1/2 Tablespoon Black Pepper
1 Cup Dark Beer
1 28 oz Can Tomato Puree
1 28 oz Can Petite Diced Tomatoes
1 14 oz Can Black Beans
1 14 oz Can Kidney Beans
Shredded Cheddar Cheese (topping)
Sour Cream (topping)
Sliced Jalapenos (topping)

Preheat a Dutch oven over medium heat; add oil. Next add onions and saut矇 for 8 - 10 minutes, or until tender.  Add garlic and jalapeno peppers and saut矇 until just tender, about 2 - 3 minutes.  Add ground bison and seasonings and cook until meat is just browned through, about 4 - 5 minutes, stirring on occasion.  Deglaze the pot by adding the beer, scraping up any browned bits from the bottom of the pan using a spoon.  Finally, add the remaining ingredients, reduce heat to medium low, and simmer partially covered for 30 - 45 minutes.  Remove from heat and serve with desired toppings.

Friday, January 13, 2012

Elk Steak

NOTE:  This is probably one of those meals you don't want to serve on the first date.  For most women, the thought of consuming med-rare wild game might be 'off-putting', so I don't suggest taking your chances.  Instead, maybe serve her a roasted chicken breast, a sauteed shrimp, or a nice piece of fish.  BUT:  if you choose to be so bold and serve that lovely lady a slice of this Elk Steak, and she doesn't freak out . . . CAUTION:  You've probably found "the one"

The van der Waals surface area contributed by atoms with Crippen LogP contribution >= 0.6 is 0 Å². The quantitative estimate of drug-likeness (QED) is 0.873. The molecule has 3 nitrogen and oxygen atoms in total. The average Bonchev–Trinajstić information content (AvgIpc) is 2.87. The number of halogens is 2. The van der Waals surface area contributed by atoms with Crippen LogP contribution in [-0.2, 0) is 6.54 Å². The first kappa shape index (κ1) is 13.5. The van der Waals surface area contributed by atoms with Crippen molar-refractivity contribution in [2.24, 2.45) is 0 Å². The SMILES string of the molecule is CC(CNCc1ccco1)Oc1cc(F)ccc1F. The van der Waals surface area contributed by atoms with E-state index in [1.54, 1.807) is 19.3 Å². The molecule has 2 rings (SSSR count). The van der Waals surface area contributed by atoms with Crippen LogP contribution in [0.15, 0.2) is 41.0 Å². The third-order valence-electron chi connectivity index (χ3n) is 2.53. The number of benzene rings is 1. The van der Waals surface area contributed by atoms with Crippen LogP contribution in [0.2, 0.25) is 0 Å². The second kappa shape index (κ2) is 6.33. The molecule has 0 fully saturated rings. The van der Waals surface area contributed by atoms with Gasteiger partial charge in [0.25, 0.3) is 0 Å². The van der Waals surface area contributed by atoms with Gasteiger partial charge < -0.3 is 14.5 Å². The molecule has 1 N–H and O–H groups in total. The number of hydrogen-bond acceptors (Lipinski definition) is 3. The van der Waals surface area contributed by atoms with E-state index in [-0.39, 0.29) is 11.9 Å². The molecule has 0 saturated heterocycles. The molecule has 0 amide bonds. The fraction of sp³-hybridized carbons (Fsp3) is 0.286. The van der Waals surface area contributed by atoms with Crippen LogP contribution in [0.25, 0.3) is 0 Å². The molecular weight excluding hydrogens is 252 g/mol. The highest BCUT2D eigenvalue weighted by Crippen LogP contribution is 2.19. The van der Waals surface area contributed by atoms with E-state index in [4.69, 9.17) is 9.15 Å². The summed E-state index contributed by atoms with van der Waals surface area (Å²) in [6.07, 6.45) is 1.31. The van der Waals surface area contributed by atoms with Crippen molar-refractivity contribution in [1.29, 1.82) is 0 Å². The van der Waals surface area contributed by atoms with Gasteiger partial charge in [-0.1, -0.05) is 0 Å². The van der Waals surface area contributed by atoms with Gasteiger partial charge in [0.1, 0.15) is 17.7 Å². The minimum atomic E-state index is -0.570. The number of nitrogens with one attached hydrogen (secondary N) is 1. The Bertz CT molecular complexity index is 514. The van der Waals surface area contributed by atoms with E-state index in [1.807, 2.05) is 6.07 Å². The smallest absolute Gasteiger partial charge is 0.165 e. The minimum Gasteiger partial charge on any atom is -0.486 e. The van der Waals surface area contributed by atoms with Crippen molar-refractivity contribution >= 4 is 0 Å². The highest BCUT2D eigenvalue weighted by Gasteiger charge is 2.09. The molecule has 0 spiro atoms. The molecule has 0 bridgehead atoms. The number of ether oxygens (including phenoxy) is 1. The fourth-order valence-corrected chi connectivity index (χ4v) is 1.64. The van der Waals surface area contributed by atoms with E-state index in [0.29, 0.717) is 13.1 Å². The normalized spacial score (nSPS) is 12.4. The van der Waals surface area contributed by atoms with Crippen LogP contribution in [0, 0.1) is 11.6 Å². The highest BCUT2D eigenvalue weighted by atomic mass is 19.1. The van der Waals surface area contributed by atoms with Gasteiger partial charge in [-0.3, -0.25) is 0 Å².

Ok, now that my legal team is satisfied with my disclosure, let's get to talking steak, and more importantly - Elk Steak.  Fellow country music singer Easton Corbin bagged this beautiful animal in New Mexico, and I have been anticipating it hitting my grill for months.  So, I was overjoyed when Chris Tate, (Easton's tour manager) had myself and Luke Bryan guitarist Michael Carter over for dinner.  The catch?  I had to cook.

Fine by me.  For those of you daunted by such wild game - don't be.  I'm probably starting to sound like a broken record these days, but the secret is simplicity.  We had two different steaks (tender roast) which is just off the backstrap or tenderloin.  These cuts are most similar to a tri-tip roast that you would prepare on a cow.  Wild game?  Sure.  Game-y?  No.

I heated my Lodge Cast Iron grill pan over medium high, and seasoned these cuts LIBERALLY with salt and pepper.  A dash of oil, and balsamic vinegar adds a nice acidity and fruit to the meat.  After that - on the grill.  4 minutes on each side.  Remove from heat, tent with foil for 10 minutes.  Slice thin and on the bias.  Keep in mind that Elk is SUPER lean - so you want to serve medium rare (as pictured).  If you over cook this meat, it will truly dry out and become tough.